Not only a testimony to the historical context in which it was created, this painting, acquired by the Heritage Fund, also marks an important landmark in Antoine Mortier’s oeuvre.
This colourful, atypical work does not initially appear to be part of Mortier’s masterly abstract works, known for their predominance of black. Created at the end of World War II, the painting is, nevertheless, of significant importance in the artistic trajectory of Brussels artist Antoine Mortier (1908-1999).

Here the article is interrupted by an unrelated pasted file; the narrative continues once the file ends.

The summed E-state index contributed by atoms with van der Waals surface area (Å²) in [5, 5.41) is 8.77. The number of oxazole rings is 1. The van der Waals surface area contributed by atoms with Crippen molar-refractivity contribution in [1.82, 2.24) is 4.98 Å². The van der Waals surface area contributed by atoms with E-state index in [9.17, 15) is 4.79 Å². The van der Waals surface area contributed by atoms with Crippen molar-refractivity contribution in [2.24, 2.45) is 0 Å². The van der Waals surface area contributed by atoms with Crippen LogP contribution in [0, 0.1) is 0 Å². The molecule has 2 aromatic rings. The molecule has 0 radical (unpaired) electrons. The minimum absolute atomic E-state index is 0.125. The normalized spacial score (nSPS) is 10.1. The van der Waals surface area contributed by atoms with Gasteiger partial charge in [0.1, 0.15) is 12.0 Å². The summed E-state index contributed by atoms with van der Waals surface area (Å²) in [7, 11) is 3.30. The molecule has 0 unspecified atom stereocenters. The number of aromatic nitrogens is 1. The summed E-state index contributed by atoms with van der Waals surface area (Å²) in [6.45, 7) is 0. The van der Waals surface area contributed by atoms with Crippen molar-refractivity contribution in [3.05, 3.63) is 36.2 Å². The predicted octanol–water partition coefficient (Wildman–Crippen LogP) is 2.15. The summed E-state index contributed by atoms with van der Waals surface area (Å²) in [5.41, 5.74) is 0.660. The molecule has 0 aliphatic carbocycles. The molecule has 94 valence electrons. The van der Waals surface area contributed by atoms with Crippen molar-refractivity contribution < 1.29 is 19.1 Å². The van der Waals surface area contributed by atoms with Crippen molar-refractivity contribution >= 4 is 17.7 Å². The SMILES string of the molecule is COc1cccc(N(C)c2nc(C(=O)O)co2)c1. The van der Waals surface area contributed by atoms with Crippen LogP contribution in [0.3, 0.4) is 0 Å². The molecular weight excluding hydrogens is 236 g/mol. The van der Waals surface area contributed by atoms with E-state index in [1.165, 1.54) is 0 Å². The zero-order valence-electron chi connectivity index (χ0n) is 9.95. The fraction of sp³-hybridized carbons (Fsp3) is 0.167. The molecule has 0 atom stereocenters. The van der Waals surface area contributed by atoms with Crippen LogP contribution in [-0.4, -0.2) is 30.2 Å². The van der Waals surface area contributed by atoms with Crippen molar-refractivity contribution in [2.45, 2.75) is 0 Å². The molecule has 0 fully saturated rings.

The painting reveals the indisputable talents of Mortier as a colourist as much as it shows the vigour of his brush strokes that so characterise his work. The work lies at the juncture of two periods in Mortier’s work: that inspired by Flemish expressionism and the period that came to be known as lyrical abstraction, which was to make his name. Two important characteristics of his work are already present in this painting, namely the black that predominates over a careful alloy of bright colours and a simplification of shape that announces complete abstraction. In Les Flambeaux, we detect what art history owes to Mortier. Deserving of its place in Belgian heritage, Mortier’s work is now part of the Foundation’s collections.